53 Gertrude St
Fitzroy, VIC 3065
It is a widely known fact that everything Andrew McConnell touches turns to gold, but as much as I adore the man, I have had a few lacklustre experiences in his slew of amazing restaurants. Still, that ratio doesn’t stop me from being excited when I heard about the opening of Marion, a companion wine bar to his Modern Australian superstar, Cutler and Co.
Located right next door to Cutler and Co, Marion is housed in one of the many historic buildings that are a feature of Gertrude Street. Spread across two storefronts with the middling wall knocked out, the front half consists of a bar and quaint tables for couples, whilst further in you’ll find the large open kitchen and a space designed for group dining. Despite the whitewashed brick walls and somewhat industrial fit-out, the overall vibe is actually charmingly European, and really quite elegant. Call it the Fitzroy Effect if you will.
Although there is a rotating list of nibbles and share plates spelt out on the wall with wooden blocks, Marion is first and foremost a wine bar. This place is better stocked than many bottle shops, and there are entire categories of wine I had never heard of. Like pinot noir? How about choosing from a selection of 30? Looking for a way to spend your inheritance? The $3350 bottle of red should do it. There is also a respectable selection of other tipples on offer, but being neither a fan of wine nor losing my license, I thought it best to stick with the food.
That said, I couldn’t resist a glass of the Giulio Cocchi Vermouth Di Torino ($11). After all, it’s Friday, and I won’t be driving for several hours. This golden vermouth tasted of honey and fruit; it’s bold, heady aroma was very Italian indeed.
Whilst the wine-drinkers were given a small dish of nuts to nibble on, we were bestowed with a plate of Flatbread with Fromage Blanc to whet our appetites. Glistening with melted butter and wafting with the hypnotic scent of garlic, these fluffy yet crisp pieces of flatbread were sinfully good. To go with it was a cool, creamy dollop of fromage blanc – made in house, of course.
For those of you who don’t like ambiguity, the menu at Marion will not be for you, as the simplicity of the names gives nothing away. Case in point: the vaguely named Kingfish ($12) was actually a beautiful underwater garden of sashimi, mussels, and edible aquatic plant life. The delicate folds of kingfish and plump, smoky mussels were complemented with a creamy mustard sauce, the bold flavours highlighted by threads of pickled onion.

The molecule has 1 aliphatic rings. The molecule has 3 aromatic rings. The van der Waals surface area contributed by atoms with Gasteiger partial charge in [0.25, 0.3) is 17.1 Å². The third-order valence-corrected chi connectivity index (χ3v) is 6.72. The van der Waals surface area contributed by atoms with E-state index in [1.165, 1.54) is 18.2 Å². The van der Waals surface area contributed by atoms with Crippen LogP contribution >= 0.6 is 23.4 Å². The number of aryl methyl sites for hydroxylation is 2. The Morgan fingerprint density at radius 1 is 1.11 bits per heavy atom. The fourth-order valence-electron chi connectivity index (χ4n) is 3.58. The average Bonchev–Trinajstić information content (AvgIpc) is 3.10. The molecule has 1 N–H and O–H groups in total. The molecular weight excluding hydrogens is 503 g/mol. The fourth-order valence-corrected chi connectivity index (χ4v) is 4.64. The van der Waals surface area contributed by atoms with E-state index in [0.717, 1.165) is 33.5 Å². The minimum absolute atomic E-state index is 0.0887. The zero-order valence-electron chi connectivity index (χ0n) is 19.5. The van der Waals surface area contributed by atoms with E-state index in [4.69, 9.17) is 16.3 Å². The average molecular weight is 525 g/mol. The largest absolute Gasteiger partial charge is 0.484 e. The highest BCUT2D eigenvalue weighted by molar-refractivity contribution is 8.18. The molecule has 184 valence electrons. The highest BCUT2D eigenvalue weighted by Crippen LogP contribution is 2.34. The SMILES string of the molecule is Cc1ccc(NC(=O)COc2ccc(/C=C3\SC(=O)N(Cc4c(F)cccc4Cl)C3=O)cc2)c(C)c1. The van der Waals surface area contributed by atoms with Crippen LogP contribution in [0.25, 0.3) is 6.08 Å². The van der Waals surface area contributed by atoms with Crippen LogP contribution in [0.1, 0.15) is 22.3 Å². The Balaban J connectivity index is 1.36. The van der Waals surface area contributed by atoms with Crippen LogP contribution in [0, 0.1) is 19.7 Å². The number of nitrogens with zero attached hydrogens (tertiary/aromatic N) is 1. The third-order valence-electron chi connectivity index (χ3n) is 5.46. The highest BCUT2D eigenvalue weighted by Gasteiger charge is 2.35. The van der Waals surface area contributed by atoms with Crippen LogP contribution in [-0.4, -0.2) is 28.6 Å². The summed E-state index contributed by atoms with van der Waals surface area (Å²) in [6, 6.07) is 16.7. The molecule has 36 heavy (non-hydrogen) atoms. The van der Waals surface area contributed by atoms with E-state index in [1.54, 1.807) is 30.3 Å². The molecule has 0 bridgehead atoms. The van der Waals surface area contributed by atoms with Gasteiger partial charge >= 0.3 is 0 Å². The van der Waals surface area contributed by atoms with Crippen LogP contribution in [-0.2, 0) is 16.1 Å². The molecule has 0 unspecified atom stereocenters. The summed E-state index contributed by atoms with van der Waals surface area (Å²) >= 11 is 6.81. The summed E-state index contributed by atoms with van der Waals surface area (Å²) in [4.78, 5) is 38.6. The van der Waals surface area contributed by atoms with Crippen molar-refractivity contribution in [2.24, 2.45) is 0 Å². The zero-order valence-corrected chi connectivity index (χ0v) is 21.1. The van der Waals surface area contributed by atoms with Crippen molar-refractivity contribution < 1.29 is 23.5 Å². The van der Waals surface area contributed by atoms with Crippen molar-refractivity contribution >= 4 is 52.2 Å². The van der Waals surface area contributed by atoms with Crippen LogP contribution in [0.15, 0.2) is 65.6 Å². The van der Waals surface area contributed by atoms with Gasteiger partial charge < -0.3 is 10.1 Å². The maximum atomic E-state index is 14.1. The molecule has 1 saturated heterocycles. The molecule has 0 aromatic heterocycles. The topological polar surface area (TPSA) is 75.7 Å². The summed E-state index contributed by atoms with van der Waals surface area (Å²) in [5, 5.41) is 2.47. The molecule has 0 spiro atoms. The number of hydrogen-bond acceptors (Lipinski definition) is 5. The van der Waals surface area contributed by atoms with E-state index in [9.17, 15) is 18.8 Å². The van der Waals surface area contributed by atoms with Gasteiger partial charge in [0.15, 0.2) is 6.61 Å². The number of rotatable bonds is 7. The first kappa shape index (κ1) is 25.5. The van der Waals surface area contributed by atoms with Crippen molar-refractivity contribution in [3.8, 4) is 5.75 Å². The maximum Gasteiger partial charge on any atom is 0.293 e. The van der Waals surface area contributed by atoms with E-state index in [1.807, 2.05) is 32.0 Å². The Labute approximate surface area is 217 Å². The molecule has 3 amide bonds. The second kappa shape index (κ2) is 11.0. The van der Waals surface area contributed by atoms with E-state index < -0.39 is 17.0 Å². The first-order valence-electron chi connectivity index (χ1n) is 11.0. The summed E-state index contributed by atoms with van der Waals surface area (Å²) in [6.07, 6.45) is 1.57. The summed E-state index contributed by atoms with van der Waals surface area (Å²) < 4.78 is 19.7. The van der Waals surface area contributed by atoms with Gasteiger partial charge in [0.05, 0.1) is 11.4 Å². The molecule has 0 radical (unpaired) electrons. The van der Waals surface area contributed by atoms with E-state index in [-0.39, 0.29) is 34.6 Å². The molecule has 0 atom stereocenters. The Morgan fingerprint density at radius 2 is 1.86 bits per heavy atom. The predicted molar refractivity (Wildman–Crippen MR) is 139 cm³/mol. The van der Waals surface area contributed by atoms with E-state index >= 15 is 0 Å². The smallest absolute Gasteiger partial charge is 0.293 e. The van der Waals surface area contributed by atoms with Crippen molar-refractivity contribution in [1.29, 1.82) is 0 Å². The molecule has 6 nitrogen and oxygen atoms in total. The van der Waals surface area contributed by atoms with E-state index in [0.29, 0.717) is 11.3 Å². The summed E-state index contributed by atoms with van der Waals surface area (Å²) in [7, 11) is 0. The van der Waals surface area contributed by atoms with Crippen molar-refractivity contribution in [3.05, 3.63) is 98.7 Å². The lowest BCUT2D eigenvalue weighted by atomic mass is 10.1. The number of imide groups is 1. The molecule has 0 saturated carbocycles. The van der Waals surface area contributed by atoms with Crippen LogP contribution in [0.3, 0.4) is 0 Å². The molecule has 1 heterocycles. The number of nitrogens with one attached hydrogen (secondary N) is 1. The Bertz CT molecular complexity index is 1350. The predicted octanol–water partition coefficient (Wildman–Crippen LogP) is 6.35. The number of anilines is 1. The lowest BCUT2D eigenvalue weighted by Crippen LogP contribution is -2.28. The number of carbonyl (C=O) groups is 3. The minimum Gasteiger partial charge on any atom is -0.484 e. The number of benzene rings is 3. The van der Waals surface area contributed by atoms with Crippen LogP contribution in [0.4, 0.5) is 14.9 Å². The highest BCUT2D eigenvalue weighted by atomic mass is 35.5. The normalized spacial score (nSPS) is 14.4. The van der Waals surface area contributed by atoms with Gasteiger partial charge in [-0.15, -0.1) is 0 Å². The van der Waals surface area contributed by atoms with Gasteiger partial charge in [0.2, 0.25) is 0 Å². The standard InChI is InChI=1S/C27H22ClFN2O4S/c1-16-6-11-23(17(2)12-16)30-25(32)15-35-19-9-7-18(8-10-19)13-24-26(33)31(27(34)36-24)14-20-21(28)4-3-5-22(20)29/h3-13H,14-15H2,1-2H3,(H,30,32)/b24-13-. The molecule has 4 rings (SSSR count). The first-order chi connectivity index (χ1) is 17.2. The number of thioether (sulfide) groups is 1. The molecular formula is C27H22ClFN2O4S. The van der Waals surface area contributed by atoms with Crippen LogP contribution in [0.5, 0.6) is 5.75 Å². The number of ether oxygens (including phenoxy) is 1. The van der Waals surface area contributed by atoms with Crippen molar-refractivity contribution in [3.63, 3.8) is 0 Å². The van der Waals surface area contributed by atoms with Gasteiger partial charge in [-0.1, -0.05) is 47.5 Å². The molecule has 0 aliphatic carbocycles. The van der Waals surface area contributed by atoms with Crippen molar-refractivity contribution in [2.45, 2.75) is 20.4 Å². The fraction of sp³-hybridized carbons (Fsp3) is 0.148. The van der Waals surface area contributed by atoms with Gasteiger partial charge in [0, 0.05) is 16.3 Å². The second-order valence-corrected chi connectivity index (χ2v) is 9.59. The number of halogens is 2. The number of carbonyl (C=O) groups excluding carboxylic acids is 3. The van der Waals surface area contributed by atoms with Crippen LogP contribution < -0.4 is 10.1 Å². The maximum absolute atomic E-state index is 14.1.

Continuing with the seafood theme, we indulged in a plate of Grilled Calamari ($16). The curls of squid were beautifully cooked, with a smoky charred exterior, and a centre that was almost sticky in its pearly tenderness. Dressed with a mixture of fromage blanc, herb paste, and a generous amount of coarse black pepper, this was bright and vivacious drinking food at its classiest.
The Ox Tongue Mortadella ($14) was an unabashed carnivorous fantasy. The top layer consisted of velvety ribbons of ox tongue with crispy edges, and on the bottom were large sheets of pan-fried mortadella. It was all held together with dollops of sweet mandarin puree, and basically tasted like fancy ham and bacon.
The Padron Peppers Jamon ($14) is a popular dish everywhere, because as it turns out, people seem to love a bit of risk. For those of you who don’t know, padron peppers are often dubbed The Russian Roulette, or as I like to call it, The Capsaicin Crapshoot. Whilst most of them are sweet and smoky, and absolutely delicious wrapped in sheets of jamon, approximately 1 in 10 is extremely spicy. Now I have had these before, and from personal experience, the spicy ones are hot but edible. Unfortunately for me, one of the ones I picked up was cataclysmically nuclear, and within seconds my mouth felt like it had been branded with a hot iron. Thankfully when I called our waiter over, he took one look at my face and poured me a tall glass of cold milk. And you know what? Even their milk was delicious. I took much, much smaller bites of the peppers from then on.
The Pasta Fricelli ($23) on the other hand was unadulterated comfort food. Each little tube of pasta was al dente, garnished simply with a smidge of butter and a handful of wilted chicory. It was simultaneously homely and classy – the kind of thing I imagine chefs cook up for their supper.
Needless to say, I was pretty taken with Marion, even without being a wine-enthusiast. I adored the casual elegance of our meal, and the way the time stretched out like taffy over the parade of good food. I have to admit that the busyness took away from the quaintness of the setting, especially when a group of 4 decided to cram themselves into a table for two next to us. But despite that, I will definitely be back.
Rating: 15/20 – capsaicin crapshoot.
This rating reflects my personal experience at the time of visit.